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In Tuesday’s Nightline, rapper Lil Wayne dismissed every aspect of the Black Lives Matter movement.
In a sit-down interview with Linsey Davis, Weezy was asked about his feelings on Black Lives Matter. He seemed confused equally by the question and the concept.
“That just sounds weird, I don’t know, that you put a name on it. It’s not a name, it’s not ‘whatever, whatever,’ it’s somebody got shot by a policeman for a fucked up reason.”
He went on to assert that, given his fame and wealth, he’s proof that black lives matters:
I am a young black rich motherfucker. If that don’t let you know that America understand black motherfuckers matter these days, I don’t know what it is. That man white; he filmin’ me. I’m a nigga.
I don’t know what you mean, man, don’t come at me with that dumb ass shit, ma’am. My life matter. Especially to my bitches.
The interview drew immediate backlash on Twitter.
good morning to everyone except lil wayne
— lol ok erin (@ERINJEEN) November 2, 2016
When you think of rappers being role models, activists & politically aware, Lil Wayne is the last person that comes to mind. Let’s be real.
— NUFF$AID (@nuffsaidNY) November 2, 2016
Honestly, I don’t what anyone expected. Talking social politics with Lil Wayne is like asking a Magic 8-Ball for the weather. No matter how many times you try, chances are slim that you’ll get anything resembling a coherent response.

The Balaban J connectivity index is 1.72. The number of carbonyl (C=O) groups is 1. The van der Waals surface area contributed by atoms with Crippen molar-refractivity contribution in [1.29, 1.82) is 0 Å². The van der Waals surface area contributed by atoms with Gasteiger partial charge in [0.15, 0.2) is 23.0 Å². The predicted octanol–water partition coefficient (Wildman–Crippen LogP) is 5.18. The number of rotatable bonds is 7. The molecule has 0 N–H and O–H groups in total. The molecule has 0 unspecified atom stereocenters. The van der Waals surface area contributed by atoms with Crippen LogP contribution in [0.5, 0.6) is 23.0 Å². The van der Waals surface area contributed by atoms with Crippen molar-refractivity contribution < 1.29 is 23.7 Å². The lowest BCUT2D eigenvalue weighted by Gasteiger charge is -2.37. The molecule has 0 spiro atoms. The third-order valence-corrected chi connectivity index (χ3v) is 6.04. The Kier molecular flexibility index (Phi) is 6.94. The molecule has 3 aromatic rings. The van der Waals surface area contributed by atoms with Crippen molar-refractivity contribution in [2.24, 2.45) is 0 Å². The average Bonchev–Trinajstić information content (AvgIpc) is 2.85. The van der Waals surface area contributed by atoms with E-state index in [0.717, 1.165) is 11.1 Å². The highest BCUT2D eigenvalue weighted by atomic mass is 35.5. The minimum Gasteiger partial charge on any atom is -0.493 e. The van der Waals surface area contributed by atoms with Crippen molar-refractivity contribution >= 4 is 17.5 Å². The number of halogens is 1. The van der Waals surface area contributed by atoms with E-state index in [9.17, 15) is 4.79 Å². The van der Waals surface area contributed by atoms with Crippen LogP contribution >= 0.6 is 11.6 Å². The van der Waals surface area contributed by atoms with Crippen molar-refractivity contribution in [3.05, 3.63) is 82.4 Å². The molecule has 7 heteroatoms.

Pitchfork reports that Lil Wayne ultimately walked out of the interview before the program ended, saying, “I ain’t no fuckin’ politician.”
Update 4:19pm CT, Nov. 2: In an interview with TMZ, Lil Wayne apologized for the interview, and walked back his dismissive attitude toward Black Lives Matter.
“When the reporter began asking me questions about my daughter being labeled a bitch and a hoe, I got agitated. From there, there was no thought put into her questions and my responses,” Wayne told TMZ.
Correction: An earlier version of this story misidentified the show Lil Wayne appeared on. The interview was for NBC’s Nightline.
Austin Powell is the former managing editor of the Daily Dot. His work focuses on the intersection of entertainment and technology. He previously served as a music columnist for the Austin Chronicle and is the co-author of The Austin Chronicle Music Anthology.